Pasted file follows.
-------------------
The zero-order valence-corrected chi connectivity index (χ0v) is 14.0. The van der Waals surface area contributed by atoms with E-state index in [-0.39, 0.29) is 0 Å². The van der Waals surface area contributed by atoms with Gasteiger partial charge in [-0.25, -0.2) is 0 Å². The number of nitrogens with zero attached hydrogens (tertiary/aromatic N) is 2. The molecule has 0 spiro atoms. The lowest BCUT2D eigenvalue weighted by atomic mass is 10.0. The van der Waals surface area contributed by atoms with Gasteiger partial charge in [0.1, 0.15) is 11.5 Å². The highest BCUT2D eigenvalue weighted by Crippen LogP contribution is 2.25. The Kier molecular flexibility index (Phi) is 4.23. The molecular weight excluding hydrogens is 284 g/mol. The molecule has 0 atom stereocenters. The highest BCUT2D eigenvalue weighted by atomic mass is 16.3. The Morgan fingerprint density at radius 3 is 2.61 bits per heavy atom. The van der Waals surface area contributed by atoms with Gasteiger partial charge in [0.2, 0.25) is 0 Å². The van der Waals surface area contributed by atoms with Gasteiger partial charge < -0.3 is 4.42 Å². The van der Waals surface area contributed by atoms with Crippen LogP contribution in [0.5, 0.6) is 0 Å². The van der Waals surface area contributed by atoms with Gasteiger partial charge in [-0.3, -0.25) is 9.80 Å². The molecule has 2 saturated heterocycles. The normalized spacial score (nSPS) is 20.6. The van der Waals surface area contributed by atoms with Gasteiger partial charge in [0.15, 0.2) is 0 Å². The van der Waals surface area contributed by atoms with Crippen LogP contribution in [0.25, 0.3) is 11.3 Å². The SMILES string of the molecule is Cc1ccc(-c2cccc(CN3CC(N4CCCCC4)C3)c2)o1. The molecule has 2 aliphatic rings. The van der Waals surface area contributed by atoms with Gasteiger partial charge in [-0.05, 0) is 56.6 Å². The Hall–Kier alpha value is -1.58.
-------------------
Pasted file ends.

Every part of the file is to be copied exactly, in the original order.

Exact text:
The zero-order valence-corrected chi connectivity index (χ0v) is 14.0. The van der Waals surface area contributed by atoms with E-state index in [-0.39, 0.29) is 0 Å². The van der Waals surface area contributed by atoms with Gasteiger partial charge in [-0.25, -0.2) is 0 Å². The number of nitrogens with zero attached hydrogens (tertiary/aromatic N) is 2. The molecule has 0 spiro atoms. The lowest BCUT2D eigenvalue weighted by atomic mass is 10.0. The van der Waals surface area contributed by atoms with Gasteiger partial charge in [0.1, 0.15) is 11.5 Å². The highest BCUT2D eigenvalue weighted by Crippen LogP contribution is 2.25. The Kier molecular flexibility index (Phi) is 4.23. The molecular weight excluding hydrogens is 284 g/mol. The molecule has 0 atom stereocenters. The highest BCUT2D eigenvalue weighted by atomic mass is 16.3. The Morgan fingerprint density at radius 3 is 2.61 bits per heavy atom. The van der Waals surface area contributed by atoms with Gasteiger partial charge in [0.2, 0.25) is 0 Å². The van der Waals surface area contributed by atoms with Gasteiger partial charge < -0.3 is 4.42 Å². The van der Waals surface area contributed by atoms with Crippen LogP contribution in [0.5, 0.6) is 0 Å². The van der Waals surface area contributed by atoms with Gasteiger partial charge in [-0.3, -0.25) is 9.80 Å². The molecule has 2 saturated heterocycles. The normalized spacial score (nSPS) is 20.6. The van der Waals surface area contributed by atoms with Gasteiger partial charge in [0.15, 0.2) is 0 Å². The van der Waals surface area contributed by atoms with Crippen LogP contribution in [0.25, 0.3) is 11.3 Å². The SMILES string of the molecule is Cc1ccc(-c2cccc(CN3CC(N4CCCCC4)C3)c2)o1. The molecule has 2 aliphatic rings. The van der Waals surface area contributed by atoms with Gasteiger partial charge in [-0.05, 0) is 56.6 Å². The Hall–Kier alpha value is -1.58.